Shoeboxes for Heroes
Founded by Chris and Sherian Webster in 2011,

Shoeboxes for our Heroes (Hereafter referred to as Shoeboxes, for the sake of brevity) claims to have sent nearly 20,000 morale boosting boxes to deployed service personnel. Indeed, on the face of it, this seems like a worthy cause, reminiscent of Princess Mary’s Christmas boxes from WWI.

Registering a Charity with Companies House and HMRC

Chris Webster registered Shoeboxes as a limited liability company in Oct 2015, with himself named as the only director.

Registering the organization with Companies House is an important first step. It made Shoeboxes a living, legal entity subject to the two inevitable things in life: Death and taxes.


Webster’s next step should have been to inform HMRC that Shoeboxes was being run for charitable purposes. This would have enabled him to get tax back on things like Gift Aid donations, effectively boosting them by 25%, and reduced business rates. For a small charity, these tax advantages can be a lifeline.

I asked Webster for Shoeboxes’ Gift Aid certificate and he stated that they do not have one because they have not registered as a charity with HMRC, as they did not make £5,000 in income.

At best, Webster is confused or badly informed. You do not need to make £5,000 in order to register as a charity with HMRC. That threshold applies to the point at which you must legally register your charity with the Charity Commission.

If you make less than £5,000 you should still inform HMRC that you are a charitable organization. You can even legally seek donations, but you must make it clear to the public that you are not registered with the Charity Commission, which Shoeboxes does in several places on its website and Facebook page.


In Oct 2016, Webster applied to have Shoeboxes struck off the list with Companies House, and its application was duly enacted in Feb 2017.

Incidentally, this was done before he would need to file any accounts. This means that Shoeboxes no longer exists and may no longer trade. Legally, it is as dead as Monty Python’s parrot.

As part of winding up operations, Shoeboxes was required to have announced closure plans to interested parties, and HM Revenue and Customs. It should have also dealt with business assets and accounts, including any remaining donations. Under Charity rules, a closing charity would normally have to donate remaining funds and assets to a similar cause. So, it would be reasonable to ask the Websters, what have they done with the remaining assets, including any donations?

Instead of winding up operations, Chris Webster is continuing to run the organization by seeking donations, and operating under the Shoeboxes for our Heroes name. It would appear that he has now personally taken control of the assets, income and operations of a legally dead company. This could well be fraudulent, and there is little doubt that HMRC and Companies House may take an interest.

After having registered Shoeboxes for Heroes Ltd in Oct 2015, why did he apply to dissolve it just one year later? Surely not because he would have been legally required to file annual accounts.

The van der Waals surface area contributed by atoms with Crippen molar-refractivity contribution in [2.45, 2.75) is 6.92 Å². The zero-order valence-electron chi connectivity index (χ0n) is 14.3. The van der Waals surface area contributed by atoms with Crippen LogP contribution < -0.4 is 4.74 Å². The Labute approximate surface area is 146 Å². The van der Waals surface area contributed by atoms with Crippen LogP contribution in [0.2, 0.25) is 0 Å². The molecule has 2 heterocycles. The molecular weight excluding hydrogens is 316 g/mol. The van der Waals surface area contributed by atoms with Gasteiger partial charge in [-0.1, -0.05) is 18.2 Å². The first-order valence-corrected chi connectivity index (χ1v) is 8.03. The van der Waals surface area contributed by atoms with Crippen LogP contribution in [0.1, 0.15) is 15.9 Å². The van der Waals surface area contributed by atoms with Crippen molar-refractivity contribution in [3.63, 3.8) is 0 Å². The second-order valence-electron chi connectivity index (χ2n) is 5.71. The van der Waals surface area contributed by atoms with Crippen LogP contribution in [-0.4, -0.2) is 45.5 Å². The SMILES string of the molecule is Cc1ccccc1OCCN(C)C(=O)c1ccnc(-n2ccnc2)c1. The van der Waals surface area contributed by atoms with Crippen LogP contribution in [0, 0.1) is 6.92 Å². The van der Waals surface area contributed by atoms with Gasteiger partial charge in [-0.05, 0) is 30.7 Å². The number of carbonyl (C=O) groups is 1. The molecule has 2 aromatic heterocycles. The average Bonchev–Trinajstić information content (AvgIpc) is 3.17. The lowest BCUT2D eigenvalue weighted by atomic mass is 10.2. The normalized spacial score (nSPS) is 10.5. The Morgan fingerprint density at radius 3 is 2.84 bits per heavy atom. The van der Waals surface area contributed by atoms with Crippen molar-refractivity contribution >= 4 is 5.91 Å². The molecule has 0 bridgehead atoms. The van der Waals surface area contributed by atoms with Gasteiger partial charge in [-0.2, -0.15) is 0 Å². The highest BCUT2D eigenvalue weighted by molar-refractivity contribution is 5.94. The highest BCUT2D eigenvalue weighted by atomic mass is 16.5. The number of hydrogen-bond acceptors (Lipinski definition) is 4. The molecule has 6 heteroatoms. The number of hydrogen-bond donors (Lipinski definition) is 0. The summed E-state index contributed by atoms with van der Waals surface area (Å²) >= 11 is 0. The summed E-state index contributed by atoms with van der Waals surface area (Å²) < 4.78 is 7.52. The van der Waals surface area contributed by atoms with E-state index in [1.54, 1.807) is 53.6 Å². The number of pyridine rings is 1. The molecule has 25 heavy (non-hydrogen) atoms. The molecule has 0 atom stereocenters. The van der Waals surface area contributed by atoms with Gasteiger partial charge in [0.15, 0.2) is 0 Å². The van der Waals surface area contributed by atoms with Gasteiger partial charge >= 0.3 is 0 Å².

Why is he continuing to run a legally dissolved entity, as if nothing has happened?

Registering a charity with the Charity Commission

As previously stated, you are not required to register a charity with the commission until you hit the £5,000 mark. Because Webster closed the organization before he needed to send Companies House its accounts, we do not have visibility on Shoeboxes’ income. However, given that Webster has claimed to have dispatched over 3,000 boxes already this year, one might easily conclude that its outgoings have exceeded £5k, if we simply assume a box contained just £1.70’s worth of goodies.

Of course, outgoings do not necessarily equal income, so we cannot say that Shoeboxes earned more than £5k, but presumably the money came from somewhere.

Since at least July 2015, Chris has been trying to raise funds, ostensibly so that they could become a registered charity. He created a fundraising page on in July 2015.

The page states “We have set up this page as we would like to be able to become a registered charity and to do more for our armed forces and their families”. To date, they have collected half their fundraising goal of £3,000 (To go with the £2,000 they claim to have already raised).

So how much does it cost to become a registered charity? Must be expensive if you have to raise thousands of pounds, right? Not so much – it costs nothing to apply to the Charity Commission to have a company, which is already registered with Companies House, officially registered as a charity. It also takes less than an hour to fill out the application, assuming that you have all your ducks in a row, and the commission aims to give an answer within 4 months.

So what exactly is Webster raising funds for? And, why has he struck Shoeboxes for our Heroes Ltd from the Companies House register?

Here’s a recap on how to correctly set up a charity: Step one is register a company with Companies House. Step 2 is inform HMRC that you are a charitable organization. Step 3 is apply to have it recognized by the Charity Commission as soon as your income hits £5,000. There is no middle step that says, ‘Now strike your registration with Companies House’. That would be going backwards and actually does cost money!